2,008 Views

View All Theories

Howard Gardner is an American developmental psychologist and professor of cognition and
education at the Harvard graduate school at Harvard University. He studied under Erik Ericson
(Below) and Jerome Bruner (above).
He published “Frames of Mind” in 1983, in it, he laid out his theory of “multiple intelligences”.
Gardner perceived intelligence as the ability to solve problems or make products that are useful
in one or more cultural settings.
He developed a list of criteria he would use to judge possible contenders for the title
“intelligence”. Candidates had to satisfy a range of the conditions on his list and also be able to
solve genuine problems of difficulties. Initially, Gardner named seven intelligences.
Gardner’s 7 Intelligences.
1. Linguistic intelligence. The ability to learn and use language in written and spoken
forms to express oneself.
2. Mathematical intelligence. The ability to solve problems logically, to solve
mathematical problems and to perform scientific investigations.
3. Musical intelligence. Having skill in appreciation, composition and performance of
musical patterns, including the ability to recognise tone, pitch and rhythm.
4. Bodily-kinesthetic intelligence. Using mental abilities to coordinate body movements
to solve problems.
5. Spatial intelligence. Being able to recognise and use patterns in a wide or confined
space.
6. Interpersonal intelligence. The capacity to understand the desires, motivations and
intentions of other people.
7. Intrapersonal intelligence. The capacity to understand your own fears, feelings and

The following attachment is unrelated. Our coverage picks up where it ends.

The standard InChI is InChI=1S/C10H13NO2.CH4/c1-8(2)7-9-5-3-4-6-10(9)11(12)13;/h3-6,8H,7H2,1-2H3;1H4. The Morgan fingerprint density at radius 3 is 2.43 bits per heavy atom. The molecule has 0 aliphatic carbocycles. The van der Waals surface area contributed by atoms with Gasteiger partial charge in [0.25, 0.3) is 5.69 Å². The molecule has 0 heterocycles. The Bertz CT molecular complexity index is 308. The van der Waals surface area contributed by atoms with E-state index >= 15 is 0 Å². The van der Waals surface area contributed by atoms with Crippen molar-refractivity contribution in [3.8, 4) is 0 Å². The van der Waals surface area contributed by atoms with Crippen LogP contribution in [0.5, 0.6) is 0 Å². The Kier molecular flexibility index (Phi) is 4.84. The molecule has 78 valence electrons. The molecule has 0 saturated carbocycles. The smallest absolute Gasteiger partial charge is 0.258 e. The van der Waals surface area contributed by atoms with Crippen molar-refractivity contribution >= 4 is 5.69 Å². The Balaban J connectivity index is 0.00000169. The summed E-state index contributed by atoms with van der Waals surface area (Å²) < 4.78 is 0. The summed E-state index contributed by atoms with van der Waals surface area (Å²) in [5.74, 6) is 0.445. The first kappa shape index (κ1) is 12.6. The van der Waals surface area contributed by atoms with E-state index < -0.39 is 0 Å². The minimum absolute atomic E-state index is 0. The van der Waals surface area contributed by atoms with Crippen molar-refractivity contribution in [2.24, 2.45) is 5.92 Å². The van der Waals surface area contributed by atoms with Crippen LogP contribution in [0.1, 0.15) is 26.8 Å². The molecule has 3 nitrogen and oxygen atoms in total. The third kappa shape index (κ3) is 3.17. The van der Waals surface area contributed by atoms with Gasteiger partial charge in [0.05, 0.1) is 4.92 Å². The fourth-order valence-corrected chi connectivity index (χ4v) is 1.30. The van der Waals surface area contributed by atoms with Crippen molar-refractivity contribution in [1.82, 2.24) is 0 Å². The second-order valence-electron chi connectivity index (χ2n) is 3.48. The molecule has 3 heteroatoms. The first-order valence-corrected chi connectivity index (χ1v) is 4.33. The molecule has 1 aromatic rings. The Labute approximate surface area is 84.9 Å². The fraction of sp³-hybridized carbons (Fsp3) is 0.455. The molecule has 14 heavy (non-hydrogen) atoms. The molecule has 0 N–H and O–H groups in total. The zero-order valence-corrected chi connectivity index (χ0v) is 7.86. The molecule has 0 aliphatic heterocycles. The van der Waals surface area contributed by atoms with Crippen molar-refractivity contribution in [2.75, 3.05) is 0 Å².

motivations.
The importance of multiple intelligence in the classroom.
Gardner suggested that the intelligences rarely operate independently and compliment each
other as students learn new skills and solve problems. He also commented that the intelligences
are amoral, meaning they can be used for constructive or destructive purposes.
Whilst Gardner’s theory hasn’t been hugely accepted in the field of Psychology, it has had a
strong positive response in education , especially in the US.
In the face of criticism that it is hard to teach things in the frame of a certain intelligence,
Gardner replied by stating that the seven intelligences give 7 ways to teach a subject, allowing
multiple strategies to be used, thus allowing all students to make progress.
Gardner believes that all seven intelligences are required to live life well and education systems
should include all seven not just the more academic first two.
Naturalist Intelligence.
Since its original publication, Gardner has since added an eighth intelligence; Naturalist
intelligence. This deals with an individual’s ability to perceive, recognise and order features from
the environment.

 

Categories: Pedagogy

0 Comments

Leave a Reply

Your email address will not be published. Required fields are marked *